A team of scientists from the Unconventional Computing Laboratory at the University of West England in Bristol has been working on a unique project for the past two decades. They have created functional computers made entirely out of mushrooms. These mushroom computers are not only capable of self-regeneration, but they also consume less energy compared to traditional computers.

The mycelium, a web-like structure found in mushrooms, serves as the primary conductor for these computers. It not only conducts electricity but can also retain memory. While organic speeds cannot be compared to conventional means, the team is working to “decode the language of mushrooms” to further enhance these capabilities.

The mushroom computers have several advantages over traditional computers. For instance, they are less prone to errors due to their self-regeneration capabilities. Additionally, these computers consume significantly less energy than their traditional counterparts. The Unconventional Computing Laboratory has also experimented with circuits made from kombucha and microbe sensors.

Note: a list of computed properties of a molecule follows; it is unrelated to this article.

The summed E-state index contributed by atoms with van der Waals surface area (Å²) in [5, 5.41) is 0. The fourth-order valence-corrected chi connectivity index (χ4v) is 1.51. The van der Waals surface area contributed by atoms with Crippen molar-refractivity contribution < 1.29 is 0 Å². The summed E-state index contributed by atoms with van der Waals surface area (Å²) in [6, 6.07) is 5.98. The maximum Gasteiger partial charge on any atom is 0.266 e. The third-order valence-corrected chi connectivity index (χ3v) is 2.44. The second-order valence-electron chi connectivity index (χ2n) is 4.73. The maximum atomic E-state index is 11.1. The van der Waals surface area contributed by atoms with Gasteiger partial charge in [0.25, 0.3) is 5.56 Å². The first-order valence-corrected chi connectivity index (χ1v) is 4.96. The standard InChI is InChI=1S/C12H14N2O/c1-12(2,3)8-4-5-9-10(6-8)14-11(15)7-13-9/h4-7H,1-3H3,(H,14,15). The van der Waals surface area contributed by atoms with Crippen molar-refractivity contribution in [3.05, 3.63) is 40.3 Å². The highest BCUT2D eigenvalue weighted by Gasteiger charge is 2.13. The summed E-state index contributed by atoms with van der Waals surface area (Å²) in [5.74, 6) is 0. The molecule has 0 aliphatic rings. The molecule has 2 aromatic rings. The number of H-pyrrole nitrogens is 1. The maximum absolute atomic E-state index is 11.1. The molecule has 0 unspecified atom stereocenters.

The team’s ultimate goal is to revolutionize the way technology is understood by incorporating complex biological systems and dynamics into computational infrastructure. They have named this concept the “Wood Wide Web” and aim to develop more organic computing systems in the future.

The Unconventional Computing Laboratory’s work on mushroom computers is a significant step towards developing eco-friendly technology that is both sustainable and efficient. While major companies are investing in quantum technology, this team is exploring the potential of incorporating living organisms into technology.